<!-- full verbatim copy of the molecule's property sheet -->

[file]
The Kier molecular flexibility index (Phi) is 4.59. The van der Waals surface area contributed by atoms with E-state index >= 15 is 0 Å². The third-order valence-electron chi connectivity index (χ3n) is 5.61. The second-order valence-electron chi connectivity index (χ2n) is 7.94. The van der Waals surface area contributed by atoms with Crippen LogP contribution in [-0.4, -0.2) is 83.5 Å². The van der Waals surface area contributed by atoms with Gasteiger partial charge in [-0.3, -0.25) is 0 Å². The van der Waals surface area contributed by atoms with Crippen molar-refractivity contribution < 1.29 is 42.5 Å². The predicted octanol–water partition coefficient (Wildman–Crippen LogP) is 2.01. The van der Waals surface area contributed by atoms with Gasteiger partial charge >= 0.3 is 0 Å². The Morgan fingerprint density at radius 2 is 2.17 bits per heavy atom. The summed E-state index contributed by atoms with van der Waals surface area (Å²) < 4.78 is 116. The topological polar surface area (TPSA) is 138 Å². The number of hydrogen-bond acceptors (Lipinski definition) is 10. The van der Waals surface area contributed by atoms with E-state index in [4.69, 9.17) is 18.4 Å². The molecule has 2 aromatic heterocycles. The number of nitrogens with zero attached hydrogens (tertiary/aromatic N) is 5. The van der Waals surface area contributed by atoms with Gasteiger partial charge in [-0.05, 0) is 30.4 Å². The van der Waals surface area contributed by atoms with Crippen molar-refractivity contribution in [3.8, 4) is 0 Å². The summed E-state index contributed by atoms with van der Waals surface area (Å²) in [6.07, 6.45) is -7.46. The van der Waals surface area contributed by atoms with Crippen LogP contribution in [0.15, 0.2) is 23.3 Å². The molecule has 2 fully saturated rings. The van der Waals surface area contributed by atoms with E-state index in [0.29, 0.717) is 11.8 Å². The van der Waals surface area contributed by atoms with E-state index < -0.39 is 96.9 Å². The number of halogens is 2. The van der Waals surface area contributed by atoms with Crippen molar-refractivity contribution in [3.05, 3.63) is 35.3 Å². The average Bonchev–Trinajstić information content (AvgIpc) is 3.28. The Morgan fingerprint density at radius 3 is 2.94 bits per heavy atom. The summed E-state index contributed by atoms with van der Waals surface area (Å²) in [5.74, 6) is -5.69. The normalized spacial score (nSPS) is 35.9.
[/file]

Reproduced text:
The Kier molecular flexibility index (Phi) is 4.59. The van der Waals surface area contributed by atoms with E-state index >= 15 is 0 Å². The third-order valence-electron chi connectivity index (χ3n) is 5.61. The second-order valence-electron chi connectivity index (χ2n) is 7.94. The van der Waals surface area contributed by atoms with Crippen LogP contribution in [-0.4, -0.2) is 83.5 Å². The van der Waals surface area contributed by atoms with Gasteiger partial charge in [-0.3, -0.25) is 0 Å². The van der Waals surface area contributed by atoms with Crippen molar-refractivity contribution < 1.29 is 42.5 Å². The predicted octanol–water partition coefficient (Wildman–Crippen LogP) is 2.01. The van der Waals surface area contributed by atoms with Gasteiger partial charge >= 0.3 is 0 Å². The Morgan fingerprint density at radius 2 is 2.17 bits per heavy atom. The summed E-state index contributed by atoms with van der Waals surface area (Å²) < 4.78 is 116. The topological polar surface area (TPSA) is 138 Å². The number of hydrogen-bond acceptors (Lipinski definition) is 10. The van der Waals surface area contributed by atoms with E-state index in [4.69, 9.17) is 18.4 Å². The molecule has 2 aromatic heterocycles. The number of nitrogens with zero attached hydrogens (tertiary/aromatic N) is 5. The van der Waals surface area contributed by atoms with Gasteiger partial charge in [-0.05, 0) is 30.4 Å². The van der Waals surface area contributed by atoms with Crippen molar-refractivity contribution in [3.8, 4) is 0 Å². The summed E-state index contributed by atoms with van der Waals surface area (Å²) in [6.07, 6.45) is -7.46. The van der Waals surface area contributed by atoms with Crippen LogP contribution in [0.15, 0.2) is 23.3 Å². The molecule has 2 fully saturated rings. The van der Waals surface area contributed by atoms with E-state index in [0.29, 0.717) is 11.8 Å². The van der Waals surface area contributed by atoms with E-state index < -0.39 is 96.9 Å². The number of halogens is 2. The van der Waals surface area contributed by atoms with Crippen molar-refractivity contribution in [3.05, 3.63) is 35.3 Å². The average Bonchev–Trinajstić information content (AvgIpc) is 3.28. The Morgan fingerprint density at radius 3 is 2.94 bits per heavy atom. The summed E-state index contributed by atoms with van der Waals surface area (Å²) in [5.74, 6) is -5.69. The normalized spacial score (nSPS) is 35.9.